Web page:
He says Fossett trains for his exploits and is in excellent physical shape. “He isn’t superhuman as far as physical ability, but he is always very well-prepared,” Melvin says, and focused. He says if Fossett managed to walk away from the plane, he could keep going.

“He doesn’t give up at all where other people might,” says Paul van Dyke, a sailmaker who crewed with Fossett on his record-setting voyage around the world aboard Cheyenne in 2004. “He just doesn’t give up until the goal is achieved. He is very patient.”

Those are attributes that could serve him well now. It is his patience, perseverance and drive to take on challenges that make Fossett probably the greatest record-setter of all time, with 115 of them — feats of speed, distance, altitude and sheer grit — set over a lifetime of sailing, flying, ballooning and gliding.

Fossett chased sailing world records for speed and distance for 11 years, setting 23 between 1993 and 2004 (including two single-handed records) with the 60-foot trimaran Lakota, the 60-foot catamaran Stars & Stripes and the 125-foot (formerly 105-foot) maxicat PlayStation, aka Cheyenne. Several of those records still stand. He came to sailing a novice, but — as in everything he has taken up — he set goals for himself, says Melvin. He decides years in advance to break records, then prepares meticulously to accomplish that. If it requires a new design or new technology, he helps bring it along, working hand-in-hand with designers and technicians.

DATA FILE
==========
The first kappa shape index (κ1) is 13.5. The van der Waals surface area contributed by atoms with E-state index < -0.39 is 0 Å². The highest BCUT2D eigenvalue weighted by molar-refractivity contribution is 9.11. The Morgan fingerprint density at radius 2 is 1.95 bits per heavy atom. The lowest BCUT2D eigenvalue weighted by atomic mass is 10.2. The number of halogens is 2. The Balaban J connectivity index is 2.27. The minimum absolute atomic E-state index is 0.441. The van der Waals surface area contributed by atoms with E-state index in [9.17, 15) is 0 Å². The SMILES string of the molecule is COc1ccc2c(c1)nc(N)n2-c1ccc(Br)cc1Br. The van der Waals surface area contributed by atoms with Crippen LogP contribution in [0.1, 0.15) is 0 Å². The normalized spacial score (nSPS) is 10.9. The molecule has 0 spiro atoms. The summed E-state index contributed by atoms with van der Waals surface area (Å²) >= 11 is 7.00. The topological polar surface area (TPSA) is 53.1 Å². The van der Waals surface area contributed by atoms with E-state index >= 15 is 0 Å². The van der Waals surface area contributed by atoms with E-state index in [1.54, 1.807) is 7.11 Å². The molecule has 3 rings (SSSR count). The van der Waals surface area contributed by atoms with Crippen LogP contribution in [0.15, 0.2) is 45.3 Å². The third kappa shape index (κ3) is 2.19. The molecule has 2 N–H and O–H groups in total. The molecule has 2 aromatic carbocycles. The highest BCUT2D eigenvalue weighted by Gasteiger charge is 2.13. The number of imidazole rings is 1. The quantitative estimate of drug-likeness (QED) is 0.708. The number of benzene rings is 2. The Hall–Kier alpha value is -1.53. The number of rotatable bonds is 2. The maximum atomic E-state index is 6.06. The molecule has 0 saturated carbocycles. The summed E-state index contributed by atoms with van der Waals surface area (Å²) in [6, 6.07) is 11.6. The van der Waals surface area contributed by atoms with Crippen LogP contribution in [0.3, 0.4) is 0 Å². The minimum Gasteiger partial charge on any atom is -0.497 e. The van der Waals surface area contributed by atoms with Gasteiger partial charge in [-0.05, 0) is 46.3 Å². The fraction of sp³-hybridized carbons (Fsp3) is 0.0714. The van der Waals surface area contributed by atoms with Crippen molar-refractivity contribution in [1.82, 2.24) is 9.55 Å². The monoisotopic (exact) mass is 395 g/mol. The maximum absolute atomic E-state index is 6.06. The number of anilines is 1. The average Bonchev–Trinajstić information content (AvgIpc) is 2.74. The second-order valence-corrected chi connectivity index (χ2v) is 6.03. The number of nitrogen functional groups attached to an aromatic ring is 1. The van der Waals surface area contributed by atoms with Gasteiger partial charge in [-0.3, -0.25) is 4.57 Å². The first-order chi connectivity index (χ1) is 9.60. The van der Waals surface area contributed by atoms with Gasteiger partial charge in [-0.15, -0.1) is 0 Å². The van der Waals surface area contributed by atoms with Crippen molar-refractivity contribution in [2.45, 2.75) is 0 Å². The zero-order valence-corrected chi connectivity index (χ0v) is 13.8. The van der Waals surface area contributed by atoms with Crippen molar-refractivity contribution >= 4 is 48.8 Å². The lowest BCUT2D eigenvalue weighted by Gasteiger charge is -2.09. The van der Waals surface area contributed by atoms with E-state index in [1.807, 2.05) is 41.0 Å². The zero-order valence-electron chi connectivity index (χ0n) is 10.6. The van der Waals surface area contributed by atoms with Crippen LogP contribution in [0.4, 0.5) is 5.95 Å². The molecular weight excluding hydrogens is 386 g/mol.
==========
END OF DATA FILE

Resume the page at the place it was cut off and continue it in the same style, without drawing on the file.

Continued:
“He gets deeply involved in the design of these projects,” Melvin says.

Three months after its December 1998 launch, PlayStation logged 580 miles to break the 24-hour speed record, which Fossett would best in 2001 at 687 miles. That bar has since been passed, as has as his round-the-world mark of 58 days, 9 hours, 32 minutes, 45 seconds and his west-to-east trans-Atlantic record of 4 days, 17 hours, 28 minutes, 6 seconds, which was 44 hours better than the old time. Those are “the big three” records in sailing, but he holds or has held others, including around Ireland and Great Britain, Plymouth to La Rochelle, around the Isle of Wight, the Fastnet course, Newport to Bermuda, and around Ireland.

It took six tries for Fossett to become the first person to balloon around the world alone, in 2002. Three years later, he circumnavigated solo in a jet without refueling. He also swam the English Channel and competed in the Iditarod dog sled race and a Le Mans auto race.

Melvin says many of the records came with great difficulty. “The thing I learned most from [Fossett] is perseverance,” he says. “When he’d endeavor to do these adventurous records — things people thought he was crazy to do — he’d try half a dozen times. He tried a half-dozen times to go around the world [in a balloon]. He kept failing, but he kept hammering away at it until he did it — with the right meteorology, a little luck and a lot of preparation.” His latest interest: setting a new land speed record. He had planned to start testing his Spirit of America Sonic Arrow, a jet-powered vehicle he hoped to start racing at 200 mph and work up to 800 mph on a straightaway.

Melvin says it is that kind of focus and determination that leaves him hopeful that Fossett will turn up with another harrowing story to tell — but ready for his next project. “We’re all just hoping that Steve shows up out of the brush somewhere with a big smile on his face, as would be typical of Steve,” he says.

Two weeks after the crash, Nevada Civil Air Patrol had suspended aerial searches.